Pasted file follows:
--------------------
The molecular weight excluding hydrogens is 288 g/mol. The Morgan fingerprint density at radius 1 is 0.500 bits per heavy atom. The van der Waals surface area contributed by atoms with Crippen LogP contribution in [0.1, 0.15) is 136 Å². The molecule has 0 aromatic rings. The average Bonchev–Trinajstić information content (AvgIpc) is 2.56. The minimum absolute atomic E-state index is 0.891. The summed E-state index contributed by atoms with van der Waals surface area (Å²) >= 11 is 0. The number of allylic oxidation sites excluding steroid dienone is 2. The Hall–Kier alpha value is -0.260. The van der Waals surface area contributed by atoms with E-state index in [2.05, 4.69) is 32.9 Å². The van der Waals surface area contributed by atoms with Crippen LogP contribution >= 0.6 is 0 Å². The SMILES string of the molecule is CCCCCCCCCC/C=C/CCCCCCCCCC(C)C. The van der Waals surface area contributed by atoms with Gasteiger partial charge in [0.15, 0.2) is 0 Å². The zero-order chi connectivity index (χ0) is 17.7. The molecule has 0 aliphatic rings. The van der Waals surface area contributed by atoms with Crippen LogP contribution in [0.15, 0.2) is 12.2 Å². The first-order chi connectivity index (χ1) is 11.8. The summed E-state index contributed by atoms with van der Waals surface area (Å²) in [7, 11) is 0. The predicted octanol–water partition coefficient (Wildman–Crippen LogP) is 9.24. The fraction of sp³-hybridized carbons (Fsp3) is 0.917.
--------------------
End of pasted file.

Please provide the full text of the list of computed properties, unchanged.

The molecular weight excluding hydrogens is 288 g/mol. The Morgan fingerprint density at radius 1 is 0.500 bits per heavy atom. The van der Waals surface area contributed by atoms with Crippen LogP contribution in [0.1, 0.15) is 136 Å². The molecule has 0 aromatic rings. The average Bonchev–Trinajstić information content (AvgIpc) is 2.56. The minimum absolute atomic E-state index is 0.891. The summed E-state index contributed by atoms with van der Waals surface area (Å²) >= 11 is 0. The number of allylic oxidation sites excluding steroid dienone is 2. The Hall–Kier alpha value is -0.260. The van der Waals surface area contributed by atoms with E-state index in [2.05, 4.69) is 32.9 Å². The van der Waals surface area contributed by atoms with Crippen LogP contribution >= 0.6 is 0 Å². The SMILES string of the molecule is CCCCCCCCCC/C=C/CCCCCCCCCC(C)C. The van der Waals surface area contributed by atoms with Gasteiger partial charge in [0.15, 0.2) is 0 Å². The zero-order chi connectivity index (χ0) is 17.7. The molecule has 0 aliphatic rings. The van der Waals surface area contributed by atoms with Crippen LogP contribution in [0.15, 0.2) is 12.2 Å². The first-order chi connectivity index (χ1) is 11.8. The summed E-state index contributed by atoms with van der Waals surface area (Å²) in [7, 11) is 0. The predicted octanol–water partition coefficient (Wildman–Crippen LogP) is 9.24. The fraction of sp³-hybridized carbons (Fsp3) is 0.917.